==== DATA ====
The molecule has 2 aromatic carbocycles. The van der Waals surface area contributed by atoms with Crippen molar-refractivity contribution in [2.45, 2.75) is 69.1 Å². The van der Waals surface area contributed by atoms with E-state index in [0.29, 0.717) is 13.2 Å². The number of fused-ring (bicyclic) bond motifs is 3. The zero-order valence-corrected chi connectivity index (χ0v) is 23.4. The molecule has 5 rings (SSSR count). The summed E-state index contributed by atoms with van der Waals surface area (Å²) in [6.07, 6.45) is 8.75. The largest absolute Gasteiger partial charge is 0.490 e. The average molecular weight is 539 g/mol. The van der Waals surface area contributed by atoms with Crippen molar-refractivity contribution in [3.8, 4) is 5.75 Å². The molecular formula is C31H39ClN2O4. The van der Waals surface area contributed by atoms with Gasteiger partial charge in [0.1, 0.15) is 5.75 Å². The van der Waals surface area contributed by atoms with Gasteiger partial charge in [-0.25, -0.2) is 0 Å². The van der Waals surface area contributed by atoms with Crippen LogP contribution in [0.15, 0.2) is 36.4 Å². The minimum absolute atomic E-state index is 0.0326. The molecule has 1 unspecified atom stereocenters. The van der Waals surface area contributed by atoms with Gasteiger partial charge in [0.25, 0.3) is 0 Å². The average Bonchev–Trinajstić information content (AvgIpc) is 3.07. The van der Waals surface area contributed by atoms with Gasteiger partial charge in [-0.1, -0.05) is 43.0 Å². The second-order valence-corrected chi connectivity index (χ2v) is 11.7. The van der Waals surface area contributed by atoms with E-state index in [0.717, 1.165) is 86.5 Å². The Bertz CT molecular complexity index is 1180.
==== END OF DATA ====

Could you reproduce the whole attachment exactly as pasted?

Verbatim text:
The molecule has 2 aromatic carbocycles. The van der Waals surface area contributed by atoms with Crippen molar-refractivity contribution in [2.45, 2.75) is 69.1 Å². The van der Waals surface area contributed by atoms with E-state index in [0.29, 0.717) is 13.2 Å². The number of fused-ring (bicyclic) bond motifs is 3. The zero-order valence-corrected chi connectivity index (χ0v) is 23.4. The molecule has 5 rings (SSSR count). The summed E-state index contributed by atoms with van der Waals surface area (Å²) in [6.07, 6.45) is 8.75. The largest absolute Gasteiger partial charge is 0.490 e. The average molecular weight is 539 g/mol. The van der Waals surface area contributed by atoms with Crippen molar-refractivity contribution in [3.8, 4) is 5.75 Å². The molecular formula is C31H39ClN2O4. The van der Waals surface area contributed by atoms with Gasteiger partial charge in [0.1, 0.15) is 5.75 Å². The van der Waals surface area contributed by atoms with Gasteiger partial charge in [-0.25, -0.2) is 0 Å². The van der Waals surface area contributed by atoms with Crippen LogP contribution in [0.15, 0.2) is 36.4 Å². The minimum absolute atomic E-state index is 0.0326. The molecule has 1 unspecified atom stereocenters. The van der Waals surface area contributed by atoms with Gasteiger partial charge in [0.25, 0.3) is 0 Å². The average Bonchev–Trinajstić information content (AvgIpc) is 3.07. The van der Waals surface area contributed by atoms with Gasteiger partial charge in [-0.1, -0.05) is 43.0 Å². The second-order valence-corrected chi connectivity index (χ2v) is 11.7. The van der Waals surface area contributed by atoms with E-state index in [0.717, 1.165) is 86.5 Å². The Bertz CT molecular complexity index is 1180.